Republicans in the House of Representatives on Friday recommended the country's top two mortgage finance companies, the recipients of a massive government bailout during the height of the financial crisis, be phased out in four years in order to restore stability to the housing market.

The House Republicans offered five goals to guide the overhaul of Fannie Mae and Freddie Mac , which were chartered by Congress with a mandate to provide liquidity to the U.S. housing market but are privately held by shareholders. The goals include reestablishing a housing finance market in which private capital is the primary source of mortgage financing.

The lawmakers put forward 10 principles, among them winding down Fannie Mae and Freddie Mac and cutting their mortgage portfolio holdings by 25 percent a year over four years.

It is time to deal with bailed-out companies, which were at the center of the mortgage market meltdown that caused the financial crisis and have cost taxpayers hundreds of billions of dollars, said Representative Spencer Bachus, an Alabama Republican, and ranking member of the House Financial Services Committee.

The committee, chaired by Representative Barney Frank, a Massachusetts Democrat, is to hold a hearing on the future of housing finance on Tuesday.

In an interview on CNBC on Friday, Frank said the mortgage finance firms needed restructuring because the partially public, partially private hybrid was not workable.

We made a mistake -- not me, I wasn't there when it was enacted but we helped perpetuate it -- setting up Fannie Mae and Freddie Mac as hybrids, he said.

They were private shareholder corporations with a need to make a profit but they were also given this public mandate. That worked well when everything was doing fine, but when things got bad it wasn't working well, Frank added.

Treasury Secretary Timothy Geithner will testify and is expected to offer broad thoughts on how the role of Fannie Mae and Freddie Mac should change.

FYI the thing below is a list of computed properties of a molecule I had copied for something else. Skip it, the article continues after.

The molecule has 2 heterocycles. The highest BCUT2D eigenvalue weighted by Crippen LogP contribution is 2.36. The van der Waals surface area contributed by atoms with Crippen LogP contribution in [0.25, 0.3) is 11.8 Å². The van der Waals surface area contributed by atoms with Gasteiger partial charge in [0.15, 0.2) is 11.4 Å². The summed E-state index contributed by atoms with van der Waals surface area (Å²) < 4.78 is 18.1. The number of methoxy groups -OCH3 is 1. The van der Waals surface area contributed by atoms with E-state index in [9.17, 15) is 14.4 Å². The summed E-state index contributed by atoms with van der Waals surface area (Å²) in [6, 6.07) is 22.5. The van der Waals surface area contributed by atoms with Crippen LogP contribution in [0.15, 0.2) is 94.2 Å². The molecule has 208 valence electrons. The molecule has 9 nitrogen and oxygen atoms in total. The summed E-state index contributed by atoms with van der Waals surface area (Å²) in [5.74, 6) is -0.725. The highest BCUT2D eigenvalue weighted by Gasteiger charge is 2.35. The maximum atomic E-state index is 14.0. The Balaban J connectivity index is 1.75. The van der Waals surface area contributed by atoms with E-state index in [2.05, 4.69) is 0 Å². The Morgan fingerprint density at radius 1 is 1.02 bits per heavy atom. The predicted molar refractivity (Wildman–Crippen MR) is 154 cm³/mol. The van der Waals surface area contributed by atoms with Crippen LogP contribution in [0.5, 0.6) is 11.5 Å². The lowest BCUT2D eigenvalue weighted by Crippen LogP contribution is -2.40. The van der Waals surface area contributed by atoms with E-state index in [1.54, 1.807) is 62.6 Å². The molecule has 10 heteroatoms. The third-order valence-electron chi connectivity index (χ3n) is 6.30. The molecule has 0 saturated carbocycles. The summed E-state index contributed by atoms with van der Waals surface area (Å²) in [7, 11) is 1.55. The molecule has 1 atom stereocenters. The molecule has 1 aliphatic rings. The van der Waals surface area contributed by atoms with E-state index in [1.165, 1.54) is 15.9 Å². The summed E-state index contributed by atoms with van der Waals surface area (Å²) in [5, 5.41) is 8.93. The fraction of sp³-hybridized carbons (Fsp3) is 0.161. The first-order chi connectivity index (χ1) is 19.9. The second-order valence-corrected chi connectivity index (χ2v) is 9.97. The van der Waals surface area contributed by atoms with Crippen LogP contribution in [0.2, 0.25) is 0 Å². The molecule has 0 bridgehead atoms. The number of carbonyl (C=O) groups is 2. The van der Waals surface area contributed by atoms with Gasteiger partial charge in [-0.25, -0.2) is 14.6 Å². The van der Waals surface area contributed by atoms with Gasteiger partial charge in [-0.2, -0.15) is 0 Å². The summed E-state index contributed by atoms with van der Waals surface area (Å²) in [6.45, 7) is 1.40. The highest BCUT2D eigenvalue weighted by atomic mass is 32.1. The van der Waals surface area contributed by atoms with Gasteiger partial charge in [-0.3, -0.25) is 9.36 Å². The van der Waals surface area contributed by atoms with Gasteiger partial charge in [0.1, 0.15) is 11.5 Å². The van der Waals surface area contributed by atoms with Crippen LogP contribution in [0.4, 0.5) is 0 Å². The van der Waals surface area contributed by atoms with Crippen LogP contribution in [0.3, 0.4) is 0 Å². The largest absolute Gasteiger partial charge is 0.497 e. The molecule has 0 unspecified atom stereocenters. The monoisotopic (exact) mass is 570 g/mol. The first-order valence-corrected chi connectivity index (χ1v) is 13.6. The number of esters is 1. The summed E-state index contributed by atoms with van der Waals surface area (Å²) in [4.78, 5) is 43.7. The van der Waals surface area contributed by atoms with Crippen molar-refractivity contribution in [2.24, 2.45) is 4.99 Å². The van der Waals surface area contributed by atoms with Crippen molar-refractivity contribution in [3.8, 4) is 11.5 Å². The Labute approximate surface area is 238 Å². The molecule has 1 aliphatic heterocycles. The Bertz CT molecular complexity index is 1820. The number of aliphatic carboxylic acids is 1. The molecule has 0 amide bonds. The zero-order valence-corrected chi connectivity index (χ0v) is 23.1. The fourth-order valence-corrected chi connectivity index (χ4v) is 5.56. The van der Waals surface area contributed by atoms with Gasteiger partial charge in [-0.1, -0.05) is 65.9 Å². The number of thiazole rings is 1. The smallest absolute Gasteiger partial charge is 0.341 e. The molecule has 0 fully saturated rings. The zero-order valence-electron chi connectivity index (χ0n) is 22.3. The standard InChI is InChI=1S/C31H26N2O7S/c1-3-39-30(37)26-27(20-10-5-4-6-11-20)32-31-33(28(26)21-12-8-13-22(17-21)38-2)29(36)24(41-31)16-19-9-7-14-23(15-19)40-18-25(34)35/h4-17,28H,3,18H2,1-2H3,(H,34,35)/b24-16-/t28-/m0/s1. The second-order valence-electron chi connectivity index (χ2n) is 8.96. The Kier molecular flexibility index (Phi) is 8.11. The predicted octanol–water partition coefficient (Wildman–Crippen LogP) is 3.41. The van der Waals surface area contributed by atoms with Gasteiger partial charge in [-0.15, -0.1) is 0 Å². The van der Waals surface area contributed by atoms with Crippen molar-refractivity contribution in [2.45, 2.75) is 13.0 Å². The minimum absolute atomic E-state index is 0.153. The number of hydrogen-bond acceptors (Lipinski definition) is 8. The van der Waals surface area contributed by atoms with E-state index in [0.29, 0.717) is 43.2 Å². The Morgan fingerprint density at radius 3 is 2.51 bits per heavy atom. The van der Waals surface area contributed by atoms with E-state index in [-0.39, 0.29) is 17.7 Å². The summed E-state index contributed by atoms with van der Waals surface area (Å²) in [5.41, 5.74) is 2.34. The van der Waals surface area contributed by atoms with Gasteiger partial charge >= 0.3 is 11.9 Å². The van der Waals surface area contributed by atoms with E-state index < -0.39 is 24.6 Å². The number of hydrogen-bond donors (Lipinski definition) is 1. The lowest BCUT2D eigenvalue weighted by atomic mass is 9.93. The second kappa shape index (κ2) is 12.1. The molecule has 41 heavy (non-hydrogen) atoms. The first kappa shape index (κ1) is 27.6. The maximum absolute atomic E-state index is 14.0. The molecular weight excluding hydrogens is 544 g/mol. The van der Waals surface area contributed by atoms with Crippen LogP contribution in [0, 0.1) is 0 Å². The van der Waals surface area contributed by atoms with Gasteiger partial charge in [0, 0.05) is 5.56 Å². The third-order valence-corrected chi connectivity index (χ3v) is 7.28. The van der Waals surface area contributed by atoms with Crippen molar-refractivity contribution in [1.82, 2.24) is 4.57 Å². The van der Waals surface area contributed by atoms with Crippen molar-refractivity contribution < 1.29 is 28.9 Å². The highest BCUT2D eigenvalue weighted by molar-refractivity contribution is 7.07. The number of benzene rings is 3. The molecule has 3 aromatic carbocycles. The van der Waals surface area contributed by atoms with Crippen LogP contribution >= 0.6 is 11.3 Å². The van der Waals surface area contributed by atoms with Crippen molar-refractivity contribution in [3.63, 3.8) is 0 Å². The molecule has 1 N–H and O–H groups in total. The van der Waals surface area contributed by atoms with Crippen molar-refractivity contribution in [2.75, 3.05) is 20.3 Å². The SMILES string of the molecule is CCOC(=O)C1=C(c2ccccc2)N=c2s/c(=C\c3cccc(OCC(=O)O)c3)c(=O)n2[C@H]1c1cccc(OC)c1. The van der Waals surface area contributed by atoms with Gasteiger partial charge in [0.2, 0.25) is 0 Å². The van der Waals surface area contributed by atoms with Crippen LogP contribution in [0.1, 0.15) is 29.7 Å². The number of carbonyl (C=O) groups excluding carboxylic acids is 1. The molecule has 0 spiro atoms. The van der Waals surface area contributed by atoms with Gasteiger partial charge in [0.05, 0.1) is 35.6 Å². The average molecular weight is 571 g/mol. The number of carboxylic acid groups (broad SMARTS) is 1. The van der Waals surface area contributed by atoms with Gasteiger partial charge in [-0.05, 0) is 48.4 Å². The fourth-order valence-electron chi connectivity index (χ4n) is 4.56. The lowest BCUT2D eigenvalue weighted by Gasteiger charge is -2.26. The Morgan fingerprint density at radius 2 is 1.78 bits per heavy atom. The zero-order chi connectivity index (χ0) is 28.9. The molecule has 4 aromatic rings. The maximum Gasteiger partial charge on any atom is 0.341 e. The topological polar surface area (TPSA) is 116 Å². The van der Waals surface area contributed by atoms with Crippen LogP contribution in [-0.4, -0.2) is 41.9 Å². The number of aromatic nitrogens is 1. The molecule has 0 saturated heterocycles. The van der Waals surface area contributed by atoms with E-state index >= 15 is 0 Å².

Earlier this week, Geithner told lawmakers fundamental reform of the government's role in the housing finance market is needed, but he said it will be next year before the Obama administration has any proposals ready for Congress.

Fannie Mae and Freddie Mac in September 2008 were seized by the U.S. government to quell what had been a year-long credit market crisis that had helped push many economies toward recession.

In testimony on Wednesday, Federal Reserve Chairman Ben Bernanke urged Congress to come up with a new way of financing homes.

My assumption is that sometime soon, I'd hope soon, that the Congress will reform Fannie and Freddie, perhaps break them up, perhaps make them officially governmental, Bernanke told the House Financial Services Committee.

The House Republicans' 10 principles also recommend establishing a regulatory framework for a U.S. covered bond market. Unlike traditional mortgage-backed securities, covered bonds allow banks to manage a dynamic pool of mortgages that remain on a bank's balance sheet. They are seen as safer than securitized offerings since the issuing bank is held responsible for payments to investors.

The principles call for reduced leverage by phasing in capital requirements over four years that are consistent with global standards for large, complex financial institutions.

The goals also urge restoring stability and liquidity to the secondary market for residential mortgages, and preventing significant disruption to financial markets.

(Reporting by Nancy Waitz; Editing by Andrea Ricci and Leslie Adler)